Customer Engagement

If you regularly pick up the phone and dial an unqualified client with no written and verbal rehearsal of what you will say or how you will answer questions you might as well not pick up the phone. People get called all day every day and it’s easy to see who has made the effort and done their homework first.

How many times have you finally got through to the client to be told, leave it with me, send me an email, forward literature or call back next month? But why is that? Chances are you have tried to cram everything about you, your company and the product into a 2-3-minute pitch.

Now imagine if you walked up to the first person on the street, got down on one knee and asked them to marry you. Crazy who would do that, you would first want to find out about them, what interests they had, compatibility, trustworthiness, build a re-pour, see them numerous times and possibly even fall in love. But why then do salespeople think that the first engagement with a client will result in a sale and if it doesn’t the client isn’t worth knowing?

Just like a relationship a client wants to know that you’re interested in their needs and concerns. If you stop selling and just ask simple questions about what the client needs both now and, in the future, you will find that a client will be more open to talking with you.

You need a well-rehearsed script to guide the potential customer through the sales process so that you qualify the lead all the way through and then when it gets to the purchase order it’s simply a formality.

Practical Example:

Sales Person: I’m calling to speak with Mr Jones on the new lightweight widget.

(if you don’t know the person’s name find out before you make the call, with the power of the internet it is just lazy to not find out this level of information and if you can’t find it on the internet call the company get the name and then call back later – you will come across as more informed and chances are your call will be put through)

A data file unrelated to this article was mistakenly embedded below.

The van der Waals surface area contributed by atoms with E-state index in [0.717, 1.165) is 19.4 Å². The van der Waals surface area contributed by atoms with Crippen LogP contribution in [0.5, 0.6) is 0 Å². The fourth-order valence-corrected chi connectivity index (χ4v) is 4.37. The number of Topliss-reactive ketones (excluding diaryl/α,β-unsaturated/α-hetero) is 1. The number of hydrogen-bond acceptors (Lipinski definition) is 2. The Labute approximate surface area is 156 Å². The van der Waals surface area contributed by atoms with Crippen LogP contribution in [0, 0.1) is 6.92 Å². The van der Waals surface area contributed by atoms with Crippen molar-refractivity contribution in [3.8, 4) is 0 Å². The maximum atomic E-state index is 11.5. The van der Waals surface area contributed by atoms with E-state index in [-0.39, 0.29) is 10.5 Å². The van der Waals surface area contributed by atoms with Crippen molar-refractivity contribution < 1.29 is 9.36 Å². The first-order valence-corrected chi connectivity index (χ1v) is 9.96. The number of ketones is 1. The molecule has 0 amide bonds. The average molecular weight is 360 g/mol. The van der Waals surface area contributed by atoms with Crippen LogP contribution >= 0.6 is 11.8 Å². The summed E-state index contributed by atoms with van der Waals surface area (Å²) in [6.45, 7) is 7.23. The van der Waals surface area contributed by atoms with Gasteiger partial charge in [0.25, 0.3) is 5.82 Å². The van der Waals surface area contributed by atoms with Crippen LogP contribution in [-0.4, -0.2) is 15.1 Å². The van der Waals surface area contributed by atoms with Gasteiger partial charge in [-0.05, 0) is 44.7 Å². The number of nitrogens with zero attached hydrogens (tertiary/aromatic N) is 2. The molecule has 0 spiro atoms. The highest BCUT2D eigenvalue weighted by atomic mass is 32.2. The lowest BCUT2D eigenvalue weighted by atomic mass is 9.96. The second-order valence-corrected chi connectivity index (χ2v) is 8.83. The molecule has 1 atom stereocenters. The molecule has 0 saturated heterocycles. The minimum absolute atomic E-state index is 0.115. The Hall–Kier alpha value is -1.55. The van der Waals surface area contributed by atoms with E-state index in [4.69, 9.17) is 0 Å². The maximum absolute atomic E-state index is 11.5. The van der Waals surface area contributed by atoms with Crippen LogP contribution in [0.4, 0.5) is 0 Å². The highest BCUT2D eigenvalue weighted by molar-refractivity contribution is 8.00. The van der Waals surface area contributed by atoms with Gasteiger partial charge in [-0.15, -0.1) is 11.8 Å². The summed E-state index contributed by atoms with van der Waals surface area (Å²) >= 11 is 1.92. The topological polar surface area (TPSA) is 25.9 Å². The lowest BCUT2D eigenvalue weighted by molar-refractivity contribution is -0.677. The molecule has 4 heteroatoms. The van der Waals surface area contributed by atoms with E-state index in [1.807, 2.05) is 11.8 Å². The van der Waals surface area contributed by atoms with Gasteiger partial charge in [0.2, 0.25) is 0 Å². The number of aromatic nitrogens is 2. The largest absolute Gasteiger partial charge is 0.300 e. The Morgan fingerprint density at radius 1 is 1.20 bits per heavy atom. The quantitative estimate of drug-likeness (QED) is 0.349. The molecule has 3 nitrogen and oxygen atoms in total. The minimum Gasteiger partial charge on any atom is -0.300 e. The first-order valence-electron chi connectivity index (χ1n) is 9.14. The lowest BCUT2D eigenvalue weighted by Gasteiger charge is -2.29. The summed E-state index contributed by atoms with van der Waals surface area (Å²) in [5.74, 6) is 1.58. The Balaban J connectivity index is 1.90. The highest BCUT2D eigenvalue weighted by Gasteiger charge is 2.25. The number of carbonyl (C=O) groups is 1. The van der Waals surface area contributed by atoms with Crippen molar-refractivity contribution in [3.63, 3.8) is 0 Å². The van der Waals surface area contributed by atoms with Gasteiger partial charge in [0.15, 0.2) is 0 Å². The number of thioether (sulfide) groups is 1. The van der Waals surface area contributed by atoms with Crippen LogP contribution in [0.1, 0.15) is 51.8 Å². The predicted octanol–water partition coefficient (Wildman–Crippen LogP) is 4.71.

Sales Person: Mr Jones, Its Bob from Flexible Widgets, you may have been reading about the launch of the new lightweight, flexible, multicoloured widget. I have just received my sales samples and I would like you to be one of the first people to see them.

Sales Person: Mr Jones will your ABC machine be upgrading to take the new component?

When will that be?

(By understanding the answer to this question allows you to understand the importance of scheduling a visit)

Sales Person: Can we schedule an appointment for Thursday, does morning or afternoon suit?

Sales Person: Maybe if R&D is free I could call with them to leave them a sample also?

Price has not been discussed, as we are not in a race to the lowest price. Quantity and delivery schedules have not been discussed as it is unlikely at this early stage that Mr Jones will know that either. Until these factors are known a price should not be given for bespoke or made-to-order products. The key reason I state this is because if you have expensive raw materials with Minimum Order Quantities (MOQ) you could see your profit sitting on the shelf all year tying up valuable cash flow.

When the salesperson meets with Mr Jones he is expecting to be sold to but imagine if the salesperson was to be simply informative on the first visit. What’s the point in going in with a hard sell if the ABC machine will not be ready for several months to take the new widget. The salesperson is better placed to gather all the facts so that they can make a professional proposition to the client when the time is right.

Quoting a price too early often will leave that stuck in the buyer’s mind, if the quantity, call off schedule, design changes it can sometimes be difficult to increase the price from what you have quoted originally.

Understanding the buyers need is critical, do they need alterations? By asking this question early on will allow you to work on what the client needs and will give you an advantage over your competitors.

Consider if the R&D team said they wanted to get ahead of their competitors so they would be making alteration which would result in changes to your widget from its Commercially Off The Shelf (COTS) state. By engaging with them and offering to produce prototypes and samples brings your company into the design phase of the customer's new machine. While your competitors are all pitching the COTS Widget you are already down the line in product development and engaging with multiple tiers within the client organisation.

Lastly, do they have the budget? A luxury car salesperson would be continually on test drives but for the fact that they ask and check if the person has the means to make the purchase and are in the market today to make a purchase. Don’t add sales figures to your sales pipeline until you know a) the budget b) a delivery call-off timeline.

Have a clear plan of action, know it, rehearse it and delivery it with confidence.

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